The outcome of treatments for medical conditions can often be greatly improved when early detection and diagnosis is given. A study by Dunn TR et al published in the Journal of dairy science on 2018 Mar 7looks at the use of veterinary ultrasound in helping to determine the presence of disease in cattle. The study is called ‘The effect of lung consolidation, as determined by ultrasonography, on first-lactation milk production in Holstein dairy calves’ and the full article (and abstract from which the information contained here is taken) can be found by clicking here.
This study looks at lung consolidation via ultrasound imaging which may help in earlier diagnosis of bovine respiratory disease, and can result in calves contracting pneumonia. Ultrasound thoracic examinations were carried out in female calves throughout their initial 8 weeks (215 calves in total), and 3 factors were looked at: ‘age at first calving’, ‘first-lactation milk production’ and ‘survival to the end of first lactation’ all in relation to lung consolidation.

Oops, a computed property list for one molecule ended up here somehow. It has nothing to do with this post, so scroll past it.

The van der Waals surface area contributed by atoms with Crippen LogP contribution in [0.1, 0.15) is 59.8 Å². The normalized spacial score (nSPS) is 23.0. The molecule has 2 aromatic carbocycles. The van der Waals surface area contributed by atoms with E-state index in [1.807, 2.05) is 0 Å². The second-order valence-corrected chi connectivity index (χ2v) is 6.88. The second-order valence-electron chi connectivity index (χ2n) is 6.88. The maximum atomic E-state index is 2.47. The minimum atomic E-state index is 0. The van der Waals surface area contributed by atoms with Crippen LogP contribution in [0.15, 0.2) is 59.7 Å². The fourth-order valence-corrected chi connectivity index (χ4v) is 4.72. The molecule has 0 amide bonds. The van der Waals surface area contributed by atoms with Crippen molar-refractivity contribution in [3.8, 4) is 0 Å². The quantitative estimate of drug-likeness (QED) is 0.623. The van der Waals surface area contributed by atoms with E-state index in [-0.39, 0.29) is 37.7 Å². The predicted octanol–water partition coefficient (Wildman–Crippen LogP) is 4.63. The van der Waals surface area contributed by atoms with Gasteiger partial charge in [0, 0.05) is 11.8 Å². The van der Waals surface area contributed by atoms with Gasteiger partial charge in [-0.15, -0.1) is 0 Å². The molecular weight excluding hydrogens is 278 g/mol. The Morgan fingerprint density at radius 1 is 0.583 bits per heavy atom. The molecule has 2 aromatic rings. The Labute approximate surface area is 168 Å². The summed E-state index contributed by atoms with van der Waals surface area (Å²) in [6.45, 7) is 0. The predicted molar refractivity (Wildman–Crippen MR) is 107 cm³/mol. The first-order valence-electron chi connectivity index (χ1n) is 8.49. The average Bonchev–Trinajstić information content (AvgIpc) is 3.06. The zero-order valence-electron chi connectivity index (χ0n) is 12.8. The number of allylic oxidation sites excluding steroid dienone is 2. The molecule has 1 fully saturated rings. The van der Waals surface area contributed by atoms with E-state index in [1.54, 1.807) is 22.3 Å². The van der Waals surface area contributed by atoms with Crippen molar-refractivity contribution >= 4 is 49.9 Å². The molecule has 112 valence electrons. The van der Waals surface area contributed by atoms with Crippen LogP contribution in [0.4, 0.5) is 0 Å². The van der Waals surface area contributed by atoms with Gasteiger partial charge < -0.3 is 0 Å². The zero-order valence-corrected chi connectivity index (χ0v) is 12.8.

The criteria for the presence of lung consolidation was regarded as anything greater than or equal to 3cm, and ultrasound imaging was used in pre-determined specific areas of the thorax. For more information on how milk production/calf survival was calculated, please see the full abstract/paper.
The results revealed that in some cases there were instances of multiple pregnancies (4%) and that some calves suffered from particular adverse circumstances such as (but not limited to) breaks within the rib cage (7%) and also swollen growths within the lung (3%). In addition, lung consolidation was also detected (57%). Everything taken together meant that there were some fatalities (7%), highlighting the importance of being able to detect and diagnose these conditions are early as possible. Furthermore, the amount of milk produced in the initial lactation was reduced when lung consolidation was reported.
As more studies like this one are carried out, we can begin to further understand the importance of ultrasound imaging in disease diagnosis and in increasing the survival rate of a variety of animals.